BioshockAs a gamer, I feel totally at liberty to say that most video game movies suck. Not only that, but very few would translate well to film without the kind of care that, say, a book adaptation receives. What can be an immersive and thrilling video game experience, as with Alan Wake or Uncharted, use some of the same old tropes that would in another media come across as hackneyed or tired without the care of a good screenwriter and director. Unfortunately, most studios look at video games as cash cows that gamers will eat up with a spoon no matter how mind-numbing. (Confession time: I enjoyed Lara Croft: Tomb Raider and the Resident Evil movies as much as the next gamer and/or popcorn movie fan.)

The latest example of a stinky video game movie was Prince of Persia: The Sands of Time, although there were plenty of things working against it from the start. Casting Jake Gyllenhaal as the lead, for one, was a misstep since it's hard to take him seriously as an action star, and it was an obvious play for the female audience who would otherwise not be interested in a video game movie. He's also been lumped in with the fracas over race in movies along with The Last Airbender. Also, it's not a very good game.



BioShock, on the other hand, is an excellent game. The decaying art deco underwater world was creepy and thrilling. The story of an Ayn Rand-ian utopia named Rapture that fell apart magnificently leaves room for discussion and contemplation. As Ken Levine, BioShock's lead designer, told Kotaku, "It's a cautionary tale about wholesale, unquestioning belief in something." The story of a person who wakes up unsure of his past or where he's landed and who must navigate a bizarre world of terrifying steampunk monsters and their ADAM-sucking Little Sisters is perfect for a horror film. (The lead, Jack, is told he survived a plane crash and landed in Rapture, and the person who is speaking to him will help him find his way.)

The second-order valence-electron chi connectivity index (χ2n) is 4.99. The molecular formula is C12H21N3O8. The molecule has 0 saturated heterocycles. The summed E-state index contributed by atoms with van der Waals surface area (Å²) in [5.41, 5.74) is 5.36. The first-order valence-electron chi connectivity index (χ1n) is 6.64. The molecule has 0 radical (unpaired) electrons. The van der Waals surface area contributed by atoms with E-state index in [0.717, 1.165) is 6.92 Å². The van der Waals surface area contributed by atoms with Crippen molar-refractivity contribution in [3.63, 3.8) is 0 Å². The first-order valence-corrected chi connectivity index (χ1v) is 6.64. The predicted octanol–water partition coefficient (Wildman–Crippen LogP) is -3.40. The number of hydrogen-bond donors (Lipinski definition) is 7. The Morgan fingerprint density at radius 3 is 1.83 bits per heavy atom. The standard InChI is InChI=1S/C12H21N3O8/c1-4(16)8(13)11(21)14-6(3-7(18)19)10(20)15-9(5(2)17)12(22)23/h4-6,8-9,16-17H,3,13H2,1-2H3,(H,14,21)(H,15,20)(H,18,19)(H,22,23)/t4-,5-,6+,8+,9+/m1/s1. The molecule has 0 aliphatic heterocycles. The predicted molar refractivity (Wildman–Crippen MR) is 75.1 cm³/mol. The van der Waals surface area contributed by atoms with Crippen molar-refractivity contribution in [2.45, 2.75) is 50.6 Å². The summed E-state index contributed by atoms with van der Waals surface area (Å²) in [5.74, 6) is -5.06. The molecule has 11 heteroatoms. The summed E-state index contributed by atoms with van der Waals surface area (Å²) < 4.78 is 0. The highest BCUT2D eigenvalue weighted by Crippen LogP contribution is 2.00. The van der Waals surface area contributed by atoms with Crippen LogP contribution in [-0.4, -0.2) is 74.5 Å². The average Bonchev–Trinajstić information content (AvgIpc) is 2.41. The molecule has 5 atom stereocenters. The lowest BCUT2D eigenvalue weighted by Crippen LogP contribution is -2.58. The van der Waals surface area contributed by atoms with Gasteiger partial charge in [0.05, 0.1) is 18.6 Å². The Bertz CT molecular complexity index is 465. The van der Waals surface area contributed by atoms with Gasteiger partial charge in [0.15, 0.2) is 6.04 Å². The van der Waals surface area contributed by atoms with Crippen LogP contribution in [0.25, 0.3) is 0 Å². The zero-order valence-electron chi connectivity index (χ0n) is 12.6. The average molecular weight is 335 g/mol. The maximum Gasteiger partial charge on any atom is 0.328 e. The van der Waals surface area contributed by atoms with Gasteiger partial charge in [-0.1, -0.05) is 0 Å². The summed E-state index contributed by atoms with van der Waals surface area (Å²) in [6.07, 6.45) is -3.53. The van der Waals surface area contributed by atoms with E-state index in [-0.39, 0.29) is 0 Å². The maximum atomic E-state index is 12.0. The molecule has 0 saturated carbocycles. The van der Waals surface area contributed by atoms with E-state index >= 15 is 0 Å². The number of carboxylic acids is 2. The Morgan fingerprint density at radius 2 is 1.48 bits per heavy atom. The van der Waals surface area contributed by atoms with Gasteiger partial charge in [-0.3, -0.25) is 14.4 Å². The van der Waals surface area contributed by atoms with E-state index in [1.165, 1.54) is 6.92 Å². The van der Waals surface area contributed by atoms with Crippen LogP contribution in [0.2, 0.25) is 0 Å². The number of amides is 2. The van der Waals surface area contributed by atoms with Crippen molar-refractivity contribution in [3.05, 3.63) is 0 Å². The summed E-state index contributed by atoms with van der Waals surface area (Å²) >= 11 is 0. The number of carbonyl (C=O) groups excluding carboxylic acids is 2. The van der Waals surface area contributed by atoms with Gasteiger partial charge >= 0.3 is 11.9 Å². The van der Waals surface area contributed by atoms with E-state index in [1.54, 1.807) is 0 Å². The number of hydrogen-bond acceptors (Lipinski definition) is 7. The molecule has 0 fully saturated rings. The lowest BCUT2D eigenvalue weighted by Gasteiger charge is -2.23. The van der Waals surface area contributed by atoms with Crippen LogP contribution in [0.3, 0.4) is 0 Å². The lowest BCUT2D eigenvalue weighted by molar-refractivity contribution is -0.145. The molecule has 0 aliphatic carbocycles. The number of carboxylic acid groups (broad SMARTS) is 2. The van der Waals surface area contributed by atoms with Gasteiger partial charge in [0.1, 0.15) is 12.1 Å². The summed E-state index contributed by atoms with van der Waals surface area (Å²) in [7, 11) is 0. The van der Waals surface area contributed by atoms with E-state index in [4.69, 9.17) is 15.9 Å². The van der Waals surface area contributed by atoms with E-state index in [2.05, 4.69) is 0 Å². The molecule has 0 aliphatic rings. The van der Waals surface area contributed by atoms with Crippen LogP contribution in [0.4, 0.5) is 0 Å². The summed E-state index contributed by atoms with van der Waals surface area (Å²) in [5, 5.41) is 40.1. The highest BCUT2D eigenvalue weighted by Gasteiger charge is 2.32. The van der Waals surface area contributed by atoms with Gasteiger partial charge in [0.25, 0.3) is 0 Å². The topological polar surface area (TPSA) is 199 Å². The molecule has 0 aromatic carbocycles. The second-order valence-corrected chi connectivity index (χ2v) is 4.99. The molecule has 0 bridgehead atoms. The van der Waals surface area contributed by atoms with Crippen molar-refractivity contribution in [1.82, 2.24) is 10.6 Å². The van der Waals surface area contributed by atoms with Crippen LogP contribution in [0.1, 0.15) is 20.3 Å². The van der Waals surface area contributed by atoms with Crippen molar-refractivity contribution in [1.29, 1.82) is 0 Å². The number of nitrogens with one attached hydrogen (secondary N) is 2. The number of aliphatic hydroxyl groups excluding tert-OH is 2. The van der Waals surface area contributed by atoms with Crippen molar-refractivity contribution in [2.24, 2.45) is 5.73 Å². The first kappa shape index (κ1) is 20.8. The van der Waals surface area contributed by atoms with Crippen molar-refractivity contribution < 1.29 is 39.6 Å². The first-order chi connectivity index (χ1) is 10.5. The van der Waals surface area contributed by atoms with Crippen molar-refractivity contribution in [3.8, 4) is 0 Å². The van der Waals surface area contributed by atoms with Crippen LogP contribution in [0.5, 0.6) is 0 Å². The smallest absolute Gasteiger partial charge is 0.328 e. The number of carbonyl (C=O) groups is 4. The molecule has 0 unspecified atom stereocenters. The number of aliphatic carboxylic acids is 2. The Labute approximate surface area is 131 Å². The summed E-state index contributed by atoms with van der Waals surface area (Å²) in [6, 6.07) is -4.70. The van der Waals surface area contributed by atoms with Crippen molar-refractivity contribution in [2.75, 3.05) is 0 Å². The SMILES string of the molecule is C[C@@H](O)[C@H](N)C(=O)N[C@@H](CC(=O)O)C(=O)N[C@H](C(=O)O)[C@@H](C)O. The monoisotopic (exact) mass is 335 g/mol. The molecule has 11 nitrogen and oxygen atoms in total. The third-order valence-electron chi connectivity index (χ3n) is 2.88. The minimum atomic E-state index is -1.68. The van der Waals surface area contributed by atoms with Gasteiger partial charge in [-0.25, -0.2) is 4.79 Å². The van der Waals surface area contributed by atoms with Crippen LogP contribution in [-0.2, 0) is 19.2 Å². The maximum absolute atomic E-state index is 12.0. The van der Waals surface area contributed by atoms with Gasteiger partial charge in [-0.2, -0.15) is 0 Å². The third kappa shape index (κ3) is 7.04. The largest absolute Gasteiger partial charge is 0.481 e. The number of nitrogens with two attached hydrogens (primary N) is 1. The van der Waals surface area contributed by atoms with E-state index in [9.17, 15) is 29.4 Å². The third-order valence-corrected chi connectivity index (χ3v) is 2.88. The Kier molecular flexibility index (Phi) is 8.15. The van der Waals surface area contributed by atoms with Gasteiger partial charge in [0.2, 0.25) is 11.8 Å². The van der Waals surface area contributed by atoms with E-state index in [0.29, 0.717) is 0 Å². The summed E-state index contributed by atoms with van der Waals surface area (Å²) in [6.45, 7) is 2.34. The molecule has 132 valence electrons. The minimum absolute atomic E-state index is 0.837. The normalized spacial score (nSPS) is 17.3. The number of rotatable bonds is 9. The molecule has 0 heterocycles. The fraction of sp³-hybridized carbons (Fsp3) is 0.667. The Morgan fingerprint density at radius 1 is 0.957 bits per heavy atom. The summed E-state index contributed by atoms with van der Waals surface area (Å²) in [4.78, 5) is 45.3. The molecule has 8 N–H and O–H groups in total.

Sounds great, right? It seemed like it back in 2008 when Gore Verbinski signed on as director. Since then, he's signed off as director and the studio brought in 28 Weeks Later director Juan Carlos Fresnadillo to take the reins, although Verbinski is still a producer on the project.

As Peter Hall reported last week via IGN, BioShock is still happening -- no, really! -- it's just taking a while to work out the logistics. "We're working trying to make it. The problem with BioShock was: R-rated movie, underwater, horror. It's a really expensive R-rated movie," he explained. "So we're trying to figure out a way working with [director] Juan Carlos [Fresnadillo] to get the budget down and still keep so it's true to the core audience, you know? The thing is it has to be R, a hard R." Another hiccup is that Fresnadillo is directing a new movie with Clive Owen, Intruders. Verbinski also insisted that Persia's low BO had nothing to do with BioShock's status.

Really, all signs point to yet another cool idea left to gather dust. It's a shame because I think BioShock is one of the few games that could easily be adapted into an intelligent and scary horror movie -- except for the price, of course. It would be a big, expensive risk to take for Universal, and right now, no studio can afford that, even with a built-in fanbase.

Have you played BioShock? Do you think it would be a movie you'd like to see?